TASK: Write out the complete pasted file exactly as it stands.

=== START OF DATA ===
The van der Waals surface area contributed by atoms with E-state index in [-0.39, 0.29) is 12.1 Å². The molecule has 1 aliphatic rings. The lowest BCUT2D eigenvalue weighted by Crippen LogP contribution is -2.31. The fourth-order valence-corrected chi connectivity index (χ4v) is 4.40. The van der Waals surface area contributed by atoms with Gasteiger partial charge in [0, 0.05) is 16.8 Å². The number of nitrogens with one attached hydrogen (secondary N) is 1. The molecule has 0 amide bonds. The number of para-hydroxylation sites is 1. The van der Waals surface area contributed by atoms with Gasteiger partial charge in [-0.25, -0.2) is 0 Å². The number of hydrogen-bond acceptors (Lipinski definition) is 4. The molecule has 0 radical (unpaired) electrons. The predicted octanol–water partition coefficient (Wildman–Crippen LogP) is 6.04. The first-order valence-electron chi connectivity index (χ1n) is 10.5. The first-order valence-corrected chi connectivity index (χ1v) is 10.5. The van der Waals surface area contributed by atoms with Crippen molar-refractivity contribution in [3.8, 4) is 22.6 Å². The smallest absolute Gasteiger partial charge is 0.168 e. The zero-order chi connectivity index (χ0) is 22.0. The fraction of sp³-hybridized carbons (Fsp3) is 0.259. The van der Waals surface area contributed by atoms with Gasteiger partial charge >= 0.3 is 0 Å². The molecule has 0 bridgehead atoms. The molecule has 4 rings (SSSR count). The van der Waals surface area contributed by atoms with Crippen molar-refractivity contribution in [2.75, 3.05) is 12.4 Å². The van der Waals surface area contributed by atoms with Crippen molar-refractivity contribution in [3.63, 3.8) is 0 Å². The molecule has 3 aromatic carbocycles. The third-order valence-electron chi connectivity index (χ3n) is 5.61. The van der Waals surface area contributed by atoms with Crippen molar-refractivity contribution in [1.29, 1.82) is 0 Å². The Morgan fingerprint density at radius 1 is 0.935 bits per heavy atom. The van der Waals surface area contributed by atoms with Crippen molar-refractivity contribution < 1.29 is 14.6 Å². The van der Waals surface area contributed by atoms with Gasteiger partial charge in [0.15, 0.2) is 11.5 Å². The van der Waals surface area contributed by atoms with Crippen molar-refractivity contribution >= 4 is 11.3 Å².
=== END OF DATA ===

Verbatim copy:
The van der Waals surface area contributed by atoms with E-state index in [-0.39, 0.29) is 12.1 Å². The molecule has 1 aliphatic rings. The lowest BCUT2D eigenvalue weighted by Crippen LogP contribution is -2.31. The fourth-order valence-corrected chi connectivity index (χ4v) is 4.40. The van der Waals surface area contributed by atoms with Gasteiger partial charge in [0, 0.05) is 16.8 Å². The number of nitrogens with one attached hydrogen (secondary N) is 1. The molecule has 0 amide bonds. The number of para-hydroxylation sites is 1. The van der Waals surface area contributed by atoms with Gasteiger partial charge in [-0.25, -0.2) is 0 Å². The number of hydrogen-bond acceptors (Lipinski definition) is 4. The molecule has 0 radical (unpaired) electrons. The predicted octanol–water partition coefficient (Wildman–Crippen LogP) is 6.04. The first-order valence-electron chi connectivity index (χ1n) is 10.5. The first-order valence-corrected chi connectivity index (χ1v) is 10.5. The van der Waals surface area contributed by atoms with Crippen molar-refractivity contribution in [3.8, 4) is 22.6 Å². The smallest absolute Gasteiger partial charge is 0.168 e. The zero-order chi connectivity index (χ0) is 22.0. The fraction of sp³-hybridized carbons (Fsp3) is 0.259. The van der Waals surface area contributed by atoms with Gasteiger partial charge >= 0.3 is 0 Å². The molecule has 0 bridgehead atoms. The molecule has 4 rings (SSSR count). The van der Waals surface area contributed by atoms with Crippen molar-refractivity contribution in [2.75, 3.05) is 12.4 Å². The van der Waals surface area contributed by atoms with Crippen molar-refractivity contribution in [3.63, 3.8) is 0 Å². The molecule has 3 aromatic carbocycles. The third-order valence-electron chi connectivity index (χ3n) is 5.61. The van der Waals surface area contributed by atoms with Crippen molar-refractivity contribution in [1.29, 1.82) is 0 Å². The Morgan fingerprint density at radius 1 is 0.935 bits per heavy atom. The van der Waals surface area contributed by atoms with Crippen molar-refractivity contribution < 1.29 is 14.6 Å². The van der Waals surface area contributed by atoms with Gasteiger partial charge in [0.15, 0.2) is 11.5 Å². The van der Waals surface area contributed by atoms with Crippen molar-refractivity contribution >= 4 is 11.3 Å².